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Mayor Ray Nagin (D) Finds Himself in Hot Water

Tomorrow, New Orleans Mayor Ray Nagin will be deposed in a civil proceeding stemming from the City’s (and Nagin’s) relationship with a vendor. There is sworn testimony that the Mayor has accepted gifts and trips from the vendor, the provider of a trouble-plagued crime surveillance camera system.

Nagin to face questioning Monday about crime cameras and gifts

The examination, to be held at City Hall, is expected to focus on lavish gifts, including a 2004 family vacation to Hawaii and a junket to the 2007 NFC championship game in Chicago, that Nagin is said to have received from a city technology vendor.

Also likely at issue will be whether those gifts influenced the mayor to steer public business in New Orleans and elsewhere to companies owned by Mark St. Pierre, who partially financed the largess, according to sworn testimony by a former Nagin aide.

In a nine-page pleading filed two weeks before a deposition originally set for November, the administration’s lead lawyer on the case, Assistant City Attorney Bob Ellis, assailed as “intrusive, embarrassing and burdensome” the request by plaintiffs’ attorneys asking Nagin about the surveillance network.

What a joke. Ever since Katrina, Nagin has spent considerable time out of the city, even to the extent of buying his wife a house in Dallas. I’m sure N.O. will be able to scrape by for a half a day while he’s being deposed.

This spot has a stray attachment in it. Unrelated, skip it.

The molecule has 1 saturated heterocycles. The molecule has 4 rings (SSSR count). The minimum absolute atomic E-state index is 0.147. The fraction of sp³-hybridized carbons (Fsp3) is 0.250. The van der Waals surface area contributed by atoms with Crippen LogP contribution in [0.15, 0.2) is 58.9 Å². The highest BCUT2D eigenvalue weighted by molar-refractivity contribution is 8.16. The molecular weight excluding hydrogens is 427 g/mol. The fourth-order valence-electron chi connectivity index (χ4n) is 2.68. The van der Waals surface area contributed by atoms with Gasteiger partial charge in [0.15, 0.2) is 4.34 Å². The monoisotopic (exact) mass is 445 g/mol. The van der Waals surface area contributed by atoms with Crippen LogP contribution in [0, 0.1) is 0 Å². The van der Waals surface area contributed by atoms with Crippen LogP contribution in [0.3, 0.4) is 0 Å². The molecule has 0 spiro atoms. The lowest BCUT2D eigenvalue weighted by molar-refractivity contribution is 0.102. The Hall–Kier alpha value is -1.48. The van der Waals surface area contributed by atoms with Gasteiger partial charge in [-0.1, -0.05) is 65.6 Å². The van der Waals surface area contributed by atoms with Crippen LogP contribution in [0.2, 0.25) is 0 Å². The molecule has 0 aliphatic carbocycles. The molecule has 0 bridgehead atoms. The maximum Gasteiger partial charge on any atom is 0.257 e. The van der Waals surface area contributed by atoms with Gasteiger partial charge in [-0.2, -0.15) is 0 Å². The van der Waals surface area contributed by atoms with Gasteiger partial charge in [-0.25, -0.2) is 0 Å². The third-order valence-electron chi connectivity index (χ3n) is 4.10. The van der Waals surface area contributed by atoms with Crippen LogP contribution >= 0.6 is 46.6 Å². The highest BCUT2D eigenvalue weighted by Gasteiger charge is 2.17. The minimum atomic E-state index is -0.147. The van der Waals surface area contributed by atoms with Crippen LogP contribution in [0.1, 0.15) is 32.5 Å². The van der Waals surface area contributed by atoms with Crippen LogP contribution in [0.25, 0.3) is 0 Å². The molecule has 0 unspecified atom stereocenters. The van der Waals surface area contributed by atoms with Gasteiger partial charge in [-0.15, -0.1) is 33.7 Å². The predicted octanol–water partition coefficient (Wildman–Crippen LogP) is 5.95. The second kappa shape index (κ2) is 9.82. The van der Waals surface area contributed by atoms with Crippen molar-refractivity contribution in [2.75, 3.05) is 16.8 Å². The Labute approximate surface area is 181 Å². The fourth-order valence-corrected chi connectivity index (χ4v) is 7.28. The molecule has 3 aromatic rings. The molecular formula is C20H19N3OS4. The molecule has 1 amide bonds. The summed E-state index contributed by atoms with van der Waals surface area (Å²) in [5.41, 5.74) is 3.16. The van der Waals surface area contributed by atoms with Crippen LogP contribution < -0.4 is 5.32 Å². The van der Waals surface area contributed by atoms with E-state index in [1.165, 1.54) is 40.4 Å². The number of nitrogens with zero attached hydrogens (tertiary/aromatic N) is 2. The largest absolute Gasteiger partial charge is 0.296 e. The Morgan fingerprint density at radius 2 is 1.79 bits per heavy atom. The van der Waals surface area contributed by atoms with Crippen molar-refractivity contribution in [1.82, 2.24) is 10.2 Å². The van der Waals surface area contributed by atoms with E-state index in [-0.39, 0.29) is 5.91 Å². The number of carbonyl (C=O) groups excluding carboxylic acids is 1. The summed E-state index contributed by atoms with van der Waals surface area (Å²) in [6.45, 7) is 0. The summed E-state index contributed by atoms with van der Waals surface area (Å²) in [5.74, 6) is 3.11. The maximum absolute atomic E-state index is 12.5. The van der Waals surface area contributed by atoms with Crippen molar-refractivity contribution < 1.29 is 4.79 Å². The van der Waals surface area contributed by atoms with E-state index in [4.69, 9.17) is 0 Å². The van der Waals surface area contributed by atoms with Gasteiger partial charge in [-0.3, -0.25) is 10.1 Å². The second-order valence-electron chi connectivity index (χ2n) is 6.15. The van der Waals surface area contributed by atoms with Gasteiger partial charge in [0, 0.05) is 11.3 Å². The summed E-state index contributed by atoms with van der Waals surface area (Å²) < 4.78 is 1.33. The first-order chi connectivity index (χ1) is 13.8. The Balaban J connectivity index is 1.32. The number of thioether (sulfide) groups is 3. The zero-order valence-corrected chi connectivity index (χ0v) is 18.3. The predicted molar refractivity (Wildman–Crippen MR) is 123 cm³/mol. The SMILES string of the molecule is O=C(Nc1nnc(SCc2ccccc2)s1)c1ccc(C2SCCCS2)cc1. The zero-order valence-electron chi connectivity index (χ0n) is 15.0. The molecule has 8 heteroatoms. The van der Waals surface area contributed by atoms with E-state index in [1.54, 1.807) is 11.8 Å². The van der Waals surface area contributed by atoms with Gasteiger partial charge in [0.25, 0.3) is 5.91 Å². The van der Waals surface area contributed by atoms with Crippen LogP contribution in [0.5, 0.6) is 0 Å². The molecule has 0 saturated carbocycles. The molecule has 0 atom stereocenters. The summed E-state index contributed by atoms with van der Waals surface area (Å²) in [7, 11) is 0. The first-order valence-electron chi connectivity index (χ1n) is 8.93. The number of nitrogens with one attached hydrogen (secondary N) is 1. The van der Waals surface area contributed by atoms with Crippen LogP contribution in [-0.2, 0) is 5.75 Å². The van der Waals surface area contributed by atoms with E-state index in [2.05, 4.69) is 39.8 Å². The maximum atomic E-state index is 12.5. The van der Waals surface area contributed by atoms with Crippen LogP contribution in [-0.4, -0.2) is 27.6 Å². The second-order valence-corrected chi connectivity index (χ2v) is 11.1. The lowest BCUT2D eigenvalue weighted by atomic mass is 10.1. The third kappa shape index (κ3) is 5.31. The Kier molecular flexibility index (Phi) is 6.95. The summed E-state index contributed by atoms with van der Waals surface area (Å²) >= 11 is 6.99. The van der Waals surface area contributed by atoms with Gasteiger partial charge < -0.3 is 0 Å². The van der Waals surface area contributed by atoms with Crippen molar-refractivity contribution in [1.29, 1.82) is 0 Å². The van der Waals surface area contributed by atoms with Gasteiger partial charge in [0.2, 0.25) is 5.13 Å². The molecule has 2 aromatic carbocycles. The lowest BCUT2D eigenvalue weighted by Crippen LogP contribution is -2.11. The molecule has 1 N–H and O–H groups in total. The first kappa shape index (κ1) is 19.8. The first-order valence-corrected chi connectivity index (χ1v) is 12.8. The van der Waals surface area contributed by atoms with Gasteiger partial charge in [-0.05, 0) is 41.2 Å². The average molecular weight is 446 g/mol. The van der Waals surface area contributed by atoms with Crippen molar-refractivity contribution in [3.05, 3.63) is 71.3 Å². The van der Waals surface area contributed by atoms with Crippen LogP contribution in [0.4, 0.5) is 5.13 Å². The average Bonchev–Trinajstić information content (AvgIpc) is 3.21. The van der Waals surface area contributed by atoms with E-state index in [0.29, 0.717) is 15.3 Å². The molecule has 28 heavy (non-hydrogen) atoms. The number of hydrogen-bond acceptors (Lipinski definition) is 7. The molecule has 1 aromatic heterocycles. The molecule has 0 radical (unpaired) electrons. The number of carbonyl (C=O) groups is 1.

The case was brought by Southern Electronics and Active Solutions, which set up the city’s earliest crime-camera program in 2004. The plaintiffs allege that Greg Meffert, then the city’s chief technology officer, conspired with employees of St. Pierre’s firms on contract at City Hall to steal their business model and market it across the country.

Meffert testified in a 966-page deposition unsealed this month that St. Pierre, through various firms he owned or directed, covered part of the cost of a Hawaiian vacation Nagin and his family and Meffert and his family took together in 2004.

In the filing, Meffert also acknowledged that a firm owned by St. Pierre paid for him and the mayor to go to Chicago to watch the Bears and the Saints face off at Soldier Field, though Nagin’s attorney said later that the mayor paid for that trip. [Nagin has stated in his own defense that he thought that the Hawaii trip was paid for by Meffert. How he thought <em>that</em> would be ethical has not been explained. - ed.]

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